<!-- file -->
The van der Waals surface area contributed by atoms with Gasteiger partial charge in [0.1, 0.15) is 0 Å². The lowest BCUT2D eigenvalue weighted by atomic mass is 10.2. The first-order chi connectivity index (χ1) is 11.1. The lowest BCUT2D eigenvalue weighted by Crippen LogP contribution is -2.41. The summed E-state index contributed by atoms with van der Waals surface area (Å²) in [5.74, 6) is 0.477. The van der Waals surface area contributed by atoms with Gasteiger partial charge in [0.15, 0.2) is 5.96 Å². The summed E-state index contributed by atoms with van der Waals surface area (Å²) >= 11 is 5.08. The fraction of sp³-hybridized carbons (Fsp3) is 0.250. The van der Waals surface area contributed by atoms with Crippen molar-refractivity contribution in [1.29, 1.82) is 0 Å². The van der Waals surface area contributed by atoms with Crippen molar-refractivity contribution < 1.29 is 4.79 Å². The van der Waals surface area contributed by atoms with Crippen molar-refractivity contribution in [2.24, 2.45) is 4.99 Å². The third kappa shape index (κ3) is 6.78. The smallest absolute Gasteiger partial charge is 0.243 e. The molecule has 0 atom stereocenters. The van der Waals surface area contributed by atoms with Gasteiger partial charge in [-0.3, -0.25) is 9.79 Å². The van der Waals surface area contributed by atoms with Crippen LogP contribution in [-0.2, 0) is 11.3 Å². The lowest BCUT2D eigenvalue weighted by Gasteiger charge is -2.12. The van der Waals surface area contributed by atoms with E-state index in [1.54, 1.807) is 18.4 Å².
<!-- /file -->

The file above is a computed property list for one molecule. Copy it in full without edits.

The van der Waals surface area contributed by atoms with Gasteiger partial charge in [0.1, 0.15) is 0 Å². The lowest BCUT2D eigenvalue weighted by atomic mass is 10.2. The first-order chi connectivity index (χ1) is 11.1. The lowest BCUT2D eigenvalue weighted by Crippen LogP contribution is -2.41. The summed E-state index contributed by atoms with van der Waals surface area (Å²) in [5.74, 6) is 0.477. The van der Waals surface area contributed by atoms with Gasteiger partial charge in [0.15, 0.2) is 5.96 Å². The summed E-state index contributed by atoms with van der Waals surface area (Å²) >= 11 is 5.08. The fraction of sp³-hybridized carbons (Fsp3) is 0.250. The van der Waals surface area contributed by atoms with Crippen molar-refractivity contribution in [1.29, 1.82) is 0 Å². The van der Waals surface area contributed by atoms with Crippen molar-refractivity contribution < 1.29 is 4.79 Å². The van der Waals surface area contributed by atoms with Crippen molar-refractivity contribution in [2.24, 2.45) is 4.99 Å². The third kappa shape index (κ3) is 6.78. The smallest absolute Gasteiger partial charge is 0.243 e. The molecule has 0 atom stereocenters. The van der Waals surface area contributed by atoms with Gasteiger partial charge in [-0.3, -0.25) is 9.79 Å². The van der Waals surface area contributed by atoms with Crippen LogP contribution in [-0.2, 0) is 11.3 Å². The lowest BCUT2D eigenvalue weighted by Gasteiger charge is -2.12. The van der Waals surface area contributed by atoms with E-state index in [1.54, 1.807) is 18.4 Å².